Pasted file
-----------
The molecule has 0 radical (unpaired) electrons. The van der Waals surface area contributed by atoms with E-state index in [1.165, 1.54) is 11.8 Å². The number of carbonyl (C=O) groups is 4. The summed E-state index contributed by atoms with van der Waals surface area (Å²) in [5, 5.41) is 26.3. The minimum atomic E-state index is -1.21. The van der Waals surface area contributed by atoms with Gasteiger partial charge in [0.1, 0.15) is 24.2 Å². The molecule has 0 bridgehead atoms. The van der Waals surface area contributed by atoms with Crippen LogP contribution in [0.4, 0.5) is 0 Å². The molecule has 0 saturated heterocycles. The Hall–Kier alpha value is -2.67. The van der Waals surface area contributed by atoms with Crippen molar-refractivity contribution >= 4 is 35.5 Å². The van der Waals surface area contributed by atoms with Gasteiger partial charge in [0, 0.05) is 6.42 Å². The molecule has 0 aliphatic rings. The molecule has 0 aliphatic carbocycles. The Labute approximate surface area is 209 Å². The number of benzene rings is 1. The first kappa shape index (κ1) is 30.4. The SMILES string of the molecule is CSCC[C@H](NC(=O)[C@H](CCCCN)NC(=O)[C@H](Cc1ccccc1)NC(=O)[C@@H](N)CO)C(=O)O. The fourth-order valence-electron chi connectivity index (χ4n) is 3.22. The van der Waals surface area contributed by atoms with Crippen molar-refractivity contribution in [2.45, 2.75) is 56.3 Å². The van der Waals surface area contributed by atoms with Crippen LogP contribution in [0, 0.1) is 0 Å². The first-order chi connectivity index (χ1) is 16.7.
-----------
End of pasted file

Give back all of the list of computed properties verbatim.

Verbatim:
The molecule has 0 radical (unpaired) electrons. The van der Waals surface area contributed by atoms with E-state index in [1.165, 1.54) is 11.8 Å². The number of carbonyl (C=O) groups is 4. The summed E-state index contributed by atoms with van der Waals surface area (Å²) in [5, 5.41) is 26.3. The minimum atomic E-state index is -1.21. The van der Waals surface area contributed by atoms with Gasteiger partial charge in [0.1, 0.15) is 24.2 Å². The molecule has 0 bridgehead atoms. The van der Waals surface area contributed by atoms with Crippen LogP contribution in [0.4, 0.5) is 0 Å². The molecule has 0 saturated heterocycles. The Hall–Kier alpha value is -2.67. The van der Waals surface area contributed by atoms with Crippen molar-refractivity contribution >= 4 is 35.5 Å². The van der Waals surface area contributed by atoms with Gasteiger partial charge in [0, 0.05) is 6.42 Å². The molecule has 0 aliphatic rings. The molecule has 0 aliphatic carbocycles. The Labute approximate surface area is 209 Å². The number of benzene rings is 1. The first kappa shape index (κ1) is 30.4. The SMILES string of the molecule is CSCC[C@H](NC(=O)[C@H](CCCCN)NC(=O)[C@H](Cc1ccccc1)NC(=O)[C@@H](N)CO)C(=O)O. The fourth-order valence-electron chi connectivity index (χ4n) is 3.22. The van der Waals surface area contributed by atoms with Crippen molar-refractivity contribution in [2.45, 2.75) is 56.3 Å². The van der Waals surface area contributed by atoms with Crippen LogP contribution in [0, 0.1) is 0 Å². The first-order chi connectivity index (χ1) is 16.7.